The Cause And Negative Effects Of Mangroves In Thailand

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Mangroves help stabilize lives in significant ways. For example, mangroves are healthy fisheries, providing refuges and nurseries for the marine, and protecting them from erosion and natural disasters such as tropical storms or tidal waves. However, the conversion of coastal lands for development of charcoal production, tourism, or the controversial practice of shrimp aquaculture has been a significant loss cause in much of Asia, particularly in Thailand. From 1975 to 1993, according to a recent report by UNEP, it is presumed that about half of Thailand’s mangroves have been lost.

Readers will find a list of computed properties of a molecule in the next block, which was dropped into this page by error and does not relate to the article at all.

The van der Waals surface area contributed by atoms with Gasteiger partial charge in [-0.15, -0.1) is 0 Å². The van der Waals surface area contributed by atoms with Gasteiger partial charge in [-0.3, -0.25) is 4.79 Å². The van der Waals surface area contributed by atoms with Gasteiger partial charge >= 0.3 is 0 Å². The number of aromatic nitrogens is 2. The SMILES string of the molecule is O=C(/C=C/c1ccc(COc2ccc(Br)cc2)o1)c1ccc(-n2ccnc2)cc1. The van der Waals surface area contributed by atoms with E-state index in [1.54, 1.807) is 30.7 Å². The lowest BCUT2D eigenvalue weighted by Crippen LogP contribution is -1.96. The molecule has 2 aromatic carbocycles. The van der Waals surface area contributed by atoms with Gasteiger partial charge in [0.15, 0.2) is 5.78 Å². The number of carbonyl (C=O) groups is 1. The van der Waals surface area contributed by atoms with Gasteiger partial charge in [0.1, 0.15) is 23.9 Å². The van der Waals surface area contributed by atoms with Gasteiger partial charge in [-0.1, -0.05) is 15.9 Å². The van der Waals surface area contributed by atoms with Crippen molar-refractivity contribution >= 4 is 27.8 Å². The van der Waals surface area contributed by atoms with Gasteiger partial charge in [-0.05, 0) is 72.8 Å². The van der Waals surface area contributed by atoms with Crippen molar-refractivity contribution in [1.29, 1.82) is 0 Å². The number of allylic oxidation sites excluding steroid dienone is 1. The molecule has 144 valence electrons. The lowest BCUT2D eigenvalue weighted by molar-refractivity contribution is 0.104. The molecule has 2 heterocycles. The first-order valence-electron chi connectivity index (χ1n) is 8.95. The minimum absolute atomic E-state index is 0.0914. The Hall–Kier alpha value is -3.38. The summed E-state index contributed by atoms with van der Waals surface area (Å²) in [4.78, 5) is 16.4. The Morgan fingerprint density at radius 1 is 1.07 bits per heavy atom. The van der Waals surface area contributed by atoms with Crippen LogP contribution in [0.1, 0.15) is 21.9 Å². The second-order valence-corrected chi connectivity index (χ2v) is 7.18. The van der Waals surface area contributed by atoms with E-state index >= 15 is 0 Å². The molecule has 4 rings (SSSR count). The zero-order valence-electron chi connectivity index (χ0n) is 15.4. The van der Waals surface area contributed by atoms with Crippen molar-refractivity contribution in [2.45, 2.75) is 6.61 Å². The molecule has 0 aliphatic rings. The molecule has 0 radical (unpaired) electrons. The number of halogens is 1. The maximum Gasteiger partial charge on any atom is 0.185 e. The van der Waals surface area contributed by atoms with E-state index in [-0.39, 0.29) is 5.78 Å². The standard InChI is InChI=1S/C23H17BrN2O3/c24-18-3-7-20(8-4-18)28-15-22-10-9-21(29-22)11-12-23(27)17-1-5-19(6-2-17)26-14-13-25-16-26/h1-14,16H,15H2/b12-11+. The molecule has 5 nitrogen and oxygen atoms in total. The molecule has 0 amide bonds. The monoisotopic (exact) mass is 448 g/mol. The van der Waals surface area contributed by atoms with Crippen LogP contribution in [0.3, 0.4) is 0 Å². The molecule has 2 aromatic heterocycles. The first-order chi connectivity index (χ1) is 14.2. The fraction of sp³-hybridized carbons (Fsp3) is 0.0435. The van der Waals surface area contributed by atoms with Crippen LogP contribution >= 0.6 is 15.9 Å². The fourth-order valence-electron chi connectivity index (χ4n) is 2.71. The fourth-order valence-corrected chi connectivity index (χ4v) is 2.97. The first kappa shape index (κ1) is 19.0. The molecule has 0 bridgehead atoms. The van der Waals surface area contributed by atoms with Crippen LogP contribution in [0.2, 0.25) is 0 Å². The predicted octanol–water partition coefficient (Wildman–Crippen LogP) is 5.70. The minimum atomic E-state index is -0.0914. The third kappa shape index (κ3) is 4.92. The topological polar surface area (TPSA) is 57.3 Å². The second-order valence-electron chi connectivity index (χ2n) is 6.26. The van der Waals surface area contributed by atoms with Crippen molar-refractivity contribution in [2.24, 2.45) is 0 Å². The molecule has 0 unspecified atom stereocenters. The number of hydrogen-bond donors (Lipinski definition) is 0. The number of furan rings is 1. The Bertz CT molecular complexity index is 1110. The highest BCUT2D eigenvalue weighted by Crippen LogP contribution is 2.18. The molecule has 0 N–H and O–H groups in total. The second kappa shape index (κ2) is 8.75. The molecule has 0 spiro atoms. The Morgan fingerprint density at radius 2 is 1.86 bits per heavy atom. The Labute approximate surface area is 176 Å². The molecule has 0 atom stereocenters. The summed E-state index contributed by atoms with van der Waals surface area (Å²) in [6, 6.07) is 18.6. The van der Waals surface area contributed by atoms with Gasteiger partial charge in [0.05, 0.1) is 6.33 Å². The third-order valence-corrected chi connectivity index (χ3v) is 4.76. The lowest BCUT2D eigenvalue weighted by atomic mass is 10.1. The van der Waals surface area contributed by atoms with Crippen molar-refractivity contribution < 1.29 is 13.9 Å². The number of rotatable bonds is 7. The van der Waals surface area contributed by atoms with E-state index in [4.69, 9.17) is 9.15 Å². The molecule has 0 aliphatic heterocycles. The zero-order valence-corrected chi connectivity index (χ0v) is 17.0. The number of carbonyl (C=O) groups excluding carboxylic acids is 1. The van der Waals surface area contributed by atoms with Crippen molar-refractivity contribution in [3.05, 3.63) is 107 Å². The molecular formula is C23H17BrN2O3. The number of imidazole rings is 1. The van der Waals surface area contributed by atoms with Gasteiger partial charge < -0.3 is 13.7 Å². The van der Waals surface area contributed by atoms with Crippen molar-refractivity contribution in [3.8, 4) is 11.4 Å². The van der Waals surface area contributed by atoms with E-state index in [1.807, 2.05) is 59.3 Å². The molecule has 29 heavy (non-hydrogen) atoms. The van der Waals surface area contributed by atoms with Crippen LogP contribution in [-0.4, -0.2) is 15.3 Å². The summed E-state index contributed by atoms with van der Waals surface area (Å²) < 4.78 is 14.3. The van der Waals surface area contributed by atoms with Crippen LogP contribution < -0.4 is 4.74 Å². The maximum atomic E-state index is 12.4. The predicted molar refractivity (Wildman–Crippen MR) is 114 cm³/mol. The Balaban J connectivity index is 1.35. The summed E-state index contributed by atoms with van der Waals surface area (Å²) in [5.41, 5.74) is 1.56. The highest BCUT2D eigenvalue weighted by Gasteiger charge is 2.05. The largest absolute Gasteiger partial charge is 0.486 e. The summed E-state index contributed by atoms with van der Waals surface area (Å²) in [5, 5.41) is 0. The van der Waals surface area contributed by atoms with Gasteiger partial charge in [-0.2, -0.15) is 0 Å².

Trang is one of 76 provinces located in the middle of southern Thailand, with 190 kilometers of coastline along the Andaman Sea. Most of the population living here were in the fishing villages of the Sikao and Kantang districts along the coast. Up until the 1960s, these villages mainly depended on their once-rich coastal fisheries as well as medicinal plants, and fuels from mangroves. In that period, however, the newly upgraded trawlers started destroying the villages’ natural and social capital. When large trawlers began fishing, they broke into the 3-km coastal zone where the villagers used to fish. To make matters worse, mangrove forests were opened up to concessionaires who started clearing them to make charcoal for barbecues. At the same time, some of the poorest villagers could not stand any longer not to accept low-paid jobs like cutting mangroves for concessionaires or working

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